The fortified walls, which generations of marauders and pirates could not breach, and the stalwart doors, which bands of imposters and intruders could not break, were torn down and thrown open from the inside by a fifth columnist that surreptitiously occupied the pulpit. In the business world, this conduct would be deemed unethical, illegal, and would produce strong reactions. [It is impossible to imagine a manager of X-Mart, changing the marquee to read Tal-Mart, putting up Tal-Mart price signs throughout the store, and selling Tal-Mart products and being allowed by X-Mart to maintain his position after such disloyalty and duplicity.] I labeled such actions as akin to the claim-jumpers of the gold fields of the Old West in the last article. That nomenclature may be too mild. Frankly, the conduct of claim-jumping pastors is as treacherous and as traitorous in action as is seeing foreign flags flying on the streets that were produced and preserved by the Stars and Stripes. It is a “high crime” and not a “misdemeanor.” There is a spiritual force involved in these larcenies, but that force is not a righteous spiritual force; it is not encouraged by agents of light, but instigated by agents of darkness—or by those who are duped by such agents.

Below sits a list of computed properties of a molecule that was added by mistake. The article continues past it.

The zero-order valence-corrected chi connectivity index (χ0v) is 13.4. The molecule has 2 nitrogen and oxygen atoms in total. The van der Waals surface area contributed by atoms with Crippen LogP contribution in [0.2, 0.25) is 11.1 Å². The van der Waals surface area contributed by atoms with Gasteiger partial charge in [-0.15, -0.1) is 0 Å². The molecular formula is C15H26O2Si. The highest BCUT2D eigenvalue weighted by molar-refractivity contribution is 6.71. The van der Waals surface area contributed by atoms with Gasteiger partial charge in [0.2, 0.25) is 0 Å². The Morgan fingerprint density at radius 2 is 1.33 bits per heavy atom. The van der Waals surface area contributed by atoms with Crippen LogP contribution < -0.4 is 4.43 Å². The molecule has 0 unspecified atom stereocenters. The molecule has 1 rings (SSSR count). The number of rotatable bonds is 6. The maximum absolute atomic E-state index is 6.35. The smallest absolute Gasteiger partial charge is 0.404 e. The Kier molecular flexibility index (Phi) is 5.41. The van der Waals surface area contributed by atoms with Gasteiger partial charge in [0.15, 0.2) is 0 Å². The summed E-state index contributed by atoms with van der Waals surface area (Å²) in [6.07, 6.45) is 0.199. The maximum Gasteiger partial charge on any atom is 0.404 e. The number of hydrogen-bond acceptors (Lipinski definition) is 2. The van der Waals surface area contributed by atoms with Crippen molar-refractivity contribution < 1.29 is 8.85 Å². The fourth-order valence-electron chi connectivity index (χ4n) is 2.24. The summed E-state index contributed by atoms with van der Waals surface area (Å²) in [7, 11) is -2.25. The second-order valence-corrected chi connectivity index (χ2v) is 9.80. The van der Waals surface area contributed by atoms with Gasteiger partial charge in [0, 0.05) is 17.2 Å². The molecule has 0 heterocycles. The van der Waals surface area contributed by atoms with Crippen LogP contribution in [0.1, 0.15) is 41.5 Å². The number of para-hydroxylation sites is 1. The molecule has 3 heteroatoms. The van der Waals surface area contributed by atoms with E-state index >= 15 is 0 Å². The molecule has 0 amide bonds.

Not all of those individuals participating in the moving of landmarks [see The Baptist Heritage for February 2006] are of the same width of stripe. I realize that many individuals identifying with Baptist churches have no understanding of the Baptist heritage and, therefore, see no reason to defend those identifying distinctives for which uncountable numbers of Baptists have endured imprisonment, persecution, physical punishments, and death. Many, perhaps the majority, of this generation’s participants are not grounded in the foundational truths of Scripture and are first enticed and then entangled in the lust for success, which is only measured on their scales in buildings and attendance. Far more than a few, however, are intentional infiltrators who arrive with the plan and purpose to steal the property and as many bodies as possible.